Devolution (Further Powers) Committee, 11 December 2014 - Evidence from Professor David Bell and Mr David Eiser, Stirling University
The Draft Scottish Budget 2018-19
It is a pleasure to introduce the Draft 2018-19 Budget to the Scottish Parliament. This will be the first year in which the full proposals of the Smith Commission can be implemented. It has taken three years to put these proposals in place.
Devolution (Further Powers) Committee, 11 December 2014 - Evidence from Professor Nicola McEwen, ESRC Centre on Constitutional Change, University of Edinburgh
This paper outlines some of the issues that may emerge from the recommendations of the Smith Commission on the devolution and administration of social security. It begins with a general observation on the changing nature of the devolution settlement, the scope of the recommendations on welfare devolution and flexibility, and the challenges of increased policy interdependence.
Devolution (Further Powers) Committee, 11 December 2014 - Evidence from Professor Charlie Jeffery, Professor of Politics, University of Edinburgh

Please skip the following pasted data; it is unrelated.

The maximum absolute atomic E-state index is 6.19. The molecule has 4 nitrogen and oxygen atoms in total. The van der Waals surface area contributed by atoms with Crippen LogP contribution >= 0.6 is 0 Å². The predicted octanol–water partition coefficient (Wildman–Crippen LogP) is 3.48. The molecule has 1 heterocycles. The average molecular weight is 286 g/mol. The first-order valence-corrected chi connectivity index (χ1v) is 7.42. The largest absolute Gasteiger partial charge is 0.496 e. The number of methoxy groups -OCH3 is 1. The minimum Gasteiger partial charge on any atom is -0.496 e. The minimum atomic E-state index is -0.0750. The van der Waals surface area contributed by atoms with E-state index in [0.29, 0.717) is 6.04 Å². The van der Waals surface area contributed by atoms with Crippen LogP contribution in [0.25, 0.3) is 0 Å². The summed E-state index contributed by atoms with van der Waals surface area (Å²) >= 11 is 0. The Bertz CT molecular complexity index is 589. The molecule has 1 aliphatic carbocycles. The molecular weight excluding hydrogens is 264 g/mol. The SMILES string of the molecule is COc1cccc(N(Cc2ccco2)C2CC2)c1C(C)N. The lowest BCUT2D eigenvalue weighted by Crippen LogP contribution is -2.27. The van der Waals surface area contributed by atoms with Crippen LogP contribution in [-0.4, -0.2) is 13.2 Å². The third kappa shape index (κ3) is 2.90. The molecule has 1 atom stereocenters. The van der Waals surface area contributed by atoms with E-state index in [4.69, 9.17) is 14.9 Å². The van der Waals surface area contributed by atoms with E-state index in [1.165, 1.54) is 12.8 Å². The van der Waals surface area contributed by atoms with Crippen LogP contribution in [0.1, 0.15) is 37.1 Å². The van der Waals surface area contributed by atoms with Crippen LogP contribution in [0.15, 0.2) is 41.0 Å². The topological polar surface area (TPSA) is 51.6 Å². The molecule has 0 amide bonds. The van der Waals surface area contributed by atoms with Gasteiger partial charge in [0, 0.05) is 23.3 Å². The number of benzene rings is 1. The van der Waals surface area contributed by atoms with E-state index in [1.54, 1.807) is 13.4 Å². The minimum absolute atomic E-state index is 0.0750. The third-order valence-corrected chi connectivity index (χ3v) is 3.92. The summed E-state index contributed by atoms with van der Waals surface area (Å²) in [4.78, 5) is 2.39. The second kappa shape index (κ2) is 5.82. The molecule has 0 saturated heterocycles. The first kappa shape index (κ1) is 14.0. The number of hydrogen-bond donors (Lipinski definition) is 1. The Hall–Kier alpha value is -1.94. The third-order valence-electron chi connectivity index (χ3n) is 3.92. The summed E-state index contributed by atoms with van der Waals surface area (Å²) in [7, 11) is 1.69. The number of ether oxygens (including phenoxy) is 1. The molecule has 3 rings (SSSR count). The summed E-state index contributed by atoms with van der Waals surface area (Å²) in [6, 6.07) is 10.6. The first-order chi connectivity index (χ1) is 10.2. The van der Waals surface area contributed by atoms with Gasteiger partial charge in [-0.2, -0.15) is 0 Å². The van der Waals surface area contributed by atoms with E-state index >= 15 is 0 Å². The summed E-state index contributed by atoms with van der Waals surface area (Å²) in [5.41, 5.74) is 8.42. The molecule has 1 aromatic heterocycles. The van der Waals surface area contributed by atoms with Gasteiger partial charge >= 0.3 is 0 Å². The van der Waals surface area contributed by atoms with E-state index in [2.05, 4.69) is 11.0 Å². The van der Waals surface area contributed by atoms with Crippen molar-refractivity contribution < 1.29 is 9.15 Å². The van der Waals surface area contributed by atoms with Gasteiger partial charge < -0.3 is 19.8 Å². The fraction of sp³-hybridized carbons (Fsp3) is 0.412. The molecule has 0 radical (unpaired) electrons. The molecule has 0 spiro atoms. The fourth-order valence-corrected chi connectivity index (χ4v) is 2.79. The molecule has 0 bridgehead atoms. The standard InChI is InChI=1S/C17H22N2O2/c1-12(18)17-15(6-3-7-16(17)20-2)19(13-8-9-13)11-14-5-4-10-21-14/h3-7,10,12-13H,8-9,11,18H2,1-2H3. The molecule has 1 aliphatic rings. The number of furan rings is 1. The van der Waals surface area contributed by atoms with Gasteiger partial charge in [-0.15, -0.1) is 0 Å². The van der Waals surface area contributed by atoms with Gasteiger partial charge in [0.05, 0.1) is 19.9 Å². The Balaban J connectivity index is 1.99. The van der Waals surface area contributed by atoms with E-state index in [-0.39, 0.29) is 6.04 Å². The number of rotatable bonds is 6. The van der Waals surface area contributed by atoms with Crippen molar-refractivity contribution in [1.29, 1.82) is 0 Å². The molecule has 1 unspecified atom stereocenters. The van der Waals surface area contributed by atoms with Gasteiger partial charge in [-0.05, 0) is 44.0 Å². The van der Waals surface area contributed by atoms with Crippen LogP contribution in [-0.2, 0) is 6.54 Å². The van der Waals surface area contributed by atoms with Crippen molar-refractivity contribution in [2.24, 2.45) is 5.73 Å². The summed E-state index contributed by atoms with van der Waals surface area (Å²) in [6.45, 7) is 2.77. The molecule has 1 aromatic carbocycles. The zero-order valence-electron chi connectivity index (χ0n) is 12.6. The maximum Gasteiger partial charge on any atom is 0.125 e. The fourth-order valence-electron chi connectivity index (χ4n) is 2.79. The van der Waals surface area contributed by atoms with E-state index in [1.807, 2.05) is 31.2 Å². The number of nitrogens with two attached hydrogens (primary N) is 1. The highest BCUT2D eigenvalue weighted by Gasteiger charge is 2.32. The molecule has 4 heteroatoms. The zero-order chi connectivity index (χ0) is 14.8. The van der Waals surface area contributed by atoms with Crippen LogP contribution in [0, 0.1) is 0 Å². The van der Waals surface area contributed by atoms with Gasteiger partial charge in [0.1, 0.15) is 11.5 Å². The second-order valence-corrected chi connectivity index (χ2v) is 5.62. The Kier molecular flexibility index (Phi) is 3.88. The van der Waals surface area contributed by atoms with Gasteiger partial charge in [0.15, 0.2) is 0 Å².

The Smith Commission report was a compromise of often quite divergent positions that was crafted at speed. Already it has been criticised from a number of directions, including from within parties represented in the process (though not, generally, from those directly involved in the process).
The Smith Commission report advocates an extensive devolution of fiscal powers to Scotland. But is it optimal that all of the tax devolution is concentrated into one tax, namely income tax?
Craig McAngus writes about the difficult position the Scottish Labour party is in. It has to portray itself as truly Scottish, capture and understand the constitutional zeitgeist, and give the impression that it cares about Scottish concerns over maintaining the influence of its MPs in Westminster. This blog was originally posted on LSE British Politics and Policy.
The Smith proposals are radical: the devolution of extensive tax and welfare powers will make Scotland one of the most autonomous regions in Western Europe. It seems that only a federal system can manage these changes while also giving Scotland a continuing stake in the Union. Otherwise, as the Scottish Parliament gets stronger and stronger, the UK will appear more and more irrelevant to many Scots. It is not too dramatic to say that federalism may well be the last throw of the dice for the Anglo-Scottish union.
The Smith Commission seems set to include some welfare devolution in the Heads of Agreement to be announced on Thursday. But what does welfare devolution mean in practice? Professor Nicola McEwen argues that there are a variety of models of welfare devolution, each with different implications for the ability of the Scottish Parliament to redesign welfare and meet social and economic needs.